Tells the story of the resurgence of the search for new medicines in the world's remaining rain forests. This book looks at recent discoveries, such as a promising new cancer drug called Taxol, and several drugs with potential for the treatment of AIDS.
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New cures for cancer and AIDS are waiting to be discovered in the world's rain forests, and we had better find them quickly before they disappear, says Joyce. This is the mission of the ethnobotanist, as described by the author, science correspondent for National Public Radio. Ethnobotanists encounter the perils of the jungle and the alien customs of indigenous peoples in order to find plants that may yield therapeutic drugs. Plants can be thought of as miniature chemical factories; with millions of years of evolution and millions of species, nature's vast creativity has undoubtedly invented chemical compounds that can cure human ailments. Shamans in many cultures have successfully treated people with native plants. The first westerners to venture deep into the rain forests in the 1800s to find medicinal plants returned with specimens that led to curare and quinine. Joyce provides a vivid historical account of those early days, a Golden Age of intrepid and colorful personalities. But by the 1970s ethnobotany was entrenched in a period of dormancy as drug companies, realizing that thousands of plants had to be studied to yield one useful drug, shifted their efforts to synthesizing drugs in the laboratory. Only in the last few years has the field experienced a renaissance. Ethnobotanists are now scattering across the globe to prospect for plants. Joyce accompanied one such expedition into the rain forest of eastern Ecuador. He experienced for himself the many dangers faced by ethnobotanists, including poisonous snakes and political turmoil. Knowing that thousands of rain forest species disappear each year as civilization extends its reach, ethnobotanists are battling not just to find drugs, but to preserve the rain forest's incredible biodiversity by showing that it has economic value. For the most part this book is informative and entertaining. But the narrative is often chaotic, leading the reader astray from the main focus with endless mind-numbing details. -- Copyright ©1994, Kirkus Associates, LP. All rights reserved.From Library Journal:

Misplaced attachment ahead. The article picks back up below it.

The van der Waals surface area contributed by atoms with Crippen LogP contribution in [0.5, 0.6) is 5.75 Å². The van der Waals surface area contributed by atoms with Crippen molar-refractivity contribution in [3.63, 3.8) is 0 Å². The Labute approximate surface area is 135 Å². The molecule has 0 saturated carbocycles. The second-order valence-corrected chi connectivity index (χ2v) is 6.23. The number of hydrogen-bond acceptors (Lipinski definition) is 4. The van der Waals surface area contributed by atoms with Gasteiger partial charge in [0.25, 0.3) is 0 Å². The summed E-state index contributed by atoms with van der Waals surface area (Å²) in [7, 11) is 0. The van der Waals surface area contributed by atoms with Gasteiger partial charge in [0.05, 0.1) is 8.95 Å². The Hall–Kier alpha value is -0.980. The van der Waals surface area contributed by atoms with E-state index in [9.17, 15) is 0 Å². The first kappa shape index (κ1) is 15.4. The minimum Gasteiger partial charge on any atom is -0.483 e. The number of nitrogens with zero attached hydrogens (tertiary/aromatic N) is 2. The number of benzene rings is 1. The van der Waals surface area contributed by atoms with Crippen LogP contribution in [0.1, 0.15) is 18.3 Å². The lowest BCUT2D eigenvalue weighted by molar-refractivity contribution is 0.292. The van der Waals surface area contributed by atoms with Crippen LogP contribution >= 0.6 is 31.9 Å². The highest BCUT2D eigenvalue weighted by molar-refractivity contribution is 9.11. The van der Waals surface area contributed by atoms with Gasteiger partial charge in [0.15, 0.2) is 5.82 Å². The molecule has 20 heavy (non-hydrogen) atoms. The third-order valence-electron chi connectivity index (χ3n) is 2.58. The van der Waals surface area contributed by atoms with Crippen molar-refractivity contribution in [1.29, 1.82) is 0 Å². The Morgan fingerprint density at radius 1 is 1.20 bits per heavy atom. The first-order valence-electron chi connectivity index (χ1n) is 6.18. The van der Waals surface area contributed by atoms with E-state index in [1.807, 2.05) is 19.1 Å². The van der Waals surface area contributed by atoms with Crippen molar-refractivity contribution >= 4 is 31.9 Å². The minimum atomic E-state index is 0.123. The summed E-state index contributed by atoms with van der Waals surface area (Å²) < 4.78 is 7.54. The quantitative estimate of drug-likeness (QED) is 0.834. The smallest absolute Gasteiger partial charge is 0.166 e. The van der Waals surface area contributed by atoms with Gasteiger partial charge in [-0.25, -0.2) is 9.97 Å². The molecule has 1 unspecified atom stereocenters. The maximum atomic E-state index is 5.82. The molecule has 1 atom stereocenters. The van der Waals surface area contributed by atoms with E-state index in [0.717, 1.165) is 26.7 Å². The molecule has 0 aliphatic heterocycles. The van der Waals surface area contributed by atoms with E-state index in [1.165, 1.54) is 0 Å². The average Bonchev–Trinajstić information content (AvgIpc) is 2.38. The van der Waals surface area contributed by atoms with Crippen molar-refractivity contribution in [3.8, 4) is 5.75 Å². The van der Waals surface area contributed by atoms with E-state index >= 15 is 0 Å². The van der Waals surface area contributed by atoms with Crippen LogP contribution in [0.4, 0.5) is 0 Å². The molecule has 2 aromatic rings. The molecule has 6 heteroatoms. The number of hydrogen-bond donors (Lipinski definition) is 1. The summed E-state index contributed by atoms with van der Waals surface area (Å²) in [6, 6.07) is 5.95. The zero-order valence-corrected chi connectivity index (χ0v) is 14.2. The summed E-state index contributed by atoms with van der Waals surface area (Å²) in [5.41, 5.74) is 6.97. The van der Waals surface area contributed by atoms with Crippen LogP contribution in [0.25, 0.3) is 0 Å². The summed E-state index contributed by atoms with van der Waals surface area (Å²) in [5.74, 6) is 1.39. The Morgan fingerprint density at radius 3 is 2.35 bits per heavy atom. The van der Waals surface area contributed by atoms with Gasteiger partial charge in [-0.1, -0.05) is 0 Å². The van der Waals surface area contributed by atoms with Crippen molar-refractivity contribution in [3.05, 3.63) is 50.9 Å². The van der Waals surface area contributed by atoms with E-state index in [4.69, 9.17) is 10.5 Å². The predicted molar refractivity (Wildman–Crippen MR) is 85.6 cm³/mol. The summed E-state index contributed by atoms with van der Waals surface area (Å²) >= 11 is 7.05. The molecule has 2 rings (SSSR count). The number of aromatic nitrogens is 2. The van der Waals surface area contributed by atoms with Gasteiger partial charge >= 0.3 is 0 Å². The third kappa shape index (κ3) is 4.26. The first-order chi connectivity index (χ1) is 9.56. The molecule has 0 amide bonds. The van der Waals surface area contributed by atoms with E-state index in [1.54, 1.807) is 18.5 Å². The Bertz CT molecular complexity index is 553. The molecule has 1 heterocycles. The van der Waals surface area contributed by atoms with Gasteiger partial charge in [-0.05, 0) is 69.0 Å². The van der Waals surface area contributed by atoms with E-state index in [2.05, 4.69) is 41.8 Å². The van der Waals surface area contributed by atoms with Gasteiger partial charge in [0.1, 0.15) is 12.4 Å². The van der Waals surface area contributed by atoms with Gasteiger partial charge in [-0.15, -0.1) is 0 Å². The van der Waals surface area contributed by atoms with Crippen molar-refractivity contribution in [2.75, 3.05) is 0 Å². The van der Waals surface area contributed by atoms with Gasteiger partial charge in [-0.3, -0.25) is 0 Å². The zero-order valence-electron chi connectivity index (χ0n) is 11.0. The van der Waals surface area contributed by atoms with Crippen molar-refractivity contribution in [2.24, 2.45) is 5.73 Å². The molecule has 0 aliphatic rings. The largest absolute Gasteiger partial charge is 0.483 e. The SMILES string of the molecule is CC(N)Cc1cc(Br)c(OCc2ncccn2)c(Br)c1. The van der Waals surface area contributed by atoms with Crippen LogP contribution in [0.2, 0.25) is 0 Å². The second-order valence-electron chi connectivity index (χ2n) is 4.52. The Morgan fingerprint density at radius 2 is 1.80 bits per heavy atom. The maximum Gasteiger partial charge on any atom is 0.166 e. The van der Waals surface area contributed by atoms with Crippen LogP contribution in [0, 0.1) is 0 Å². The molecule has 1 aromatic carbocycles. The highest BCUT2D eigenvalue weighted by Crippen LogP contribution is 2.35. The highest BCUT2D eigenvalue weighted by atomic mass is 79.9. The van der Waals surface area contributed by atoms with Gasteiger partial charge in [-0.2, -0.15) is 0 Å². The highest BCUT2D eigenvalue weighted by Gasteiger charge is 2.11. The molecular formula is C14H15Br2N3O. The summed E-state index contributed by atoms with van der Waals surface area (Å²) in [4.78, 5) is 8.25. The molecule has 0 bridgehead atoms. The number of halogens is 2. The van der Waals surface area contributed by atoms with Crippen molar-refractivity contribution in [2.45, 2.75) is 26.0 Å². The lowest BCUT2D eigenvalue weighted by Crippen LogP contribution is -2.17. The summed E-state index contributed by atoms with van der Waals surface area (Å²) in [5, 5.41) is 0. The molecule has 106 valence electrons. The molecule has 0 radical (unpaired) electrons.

One gains a better understanding of what is at stake with the worldwide destruction of tropical rain forests after reading this authoritative account of the history and present state of medicine-hunting in the New World tropics. In a race against deforestation, scientists travel to the rain forests to collect, inventory, and analyze thousands of unique plant species that might yield new chemical compounds successful in treating cancer and AIDS. Joyce, a science writer and the U.S. editor of New Scientist, profiles individuals involved in tropical research against the backdrop of political turmoil. He also discusses pharmaceutical companies, research funding, and the rights of indigenous people and countries wanting a share of the profits from the products of their forests. For personal accounts of this race against time, see Mark Plotkin's Tales of a Shaman's Apprentice (LJ 8/93) and Rosita Arvigo's Sastun: One Woman's Apprenticeship with a Maya Healer (LJ 4/1/94). For public and academic libraries.
Teresa Elberson, Lafayette P.L., La.
Copyright 1994 Reed Business Information, Inc.
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Book Description Little Brown & Co (T), 1994. Hardcover. Book Condition: New. Bookseller Inventory # DADAX0316474088
Book Description Little Brown & Co (T), 1994. Hardcover. Book Condition: New. book. Bookseller Inventory # M0316474088
Book Description Little Brown & Co (T), 1994. Hardcover. Book Condition: New. Never used!. Bookseller Inventory # P110316474088
Book Description Little Brown & Co (T). Hardcover. Book Condition: New. 0316474088 New Condition. Bookseller Inventory # NEW7.1031473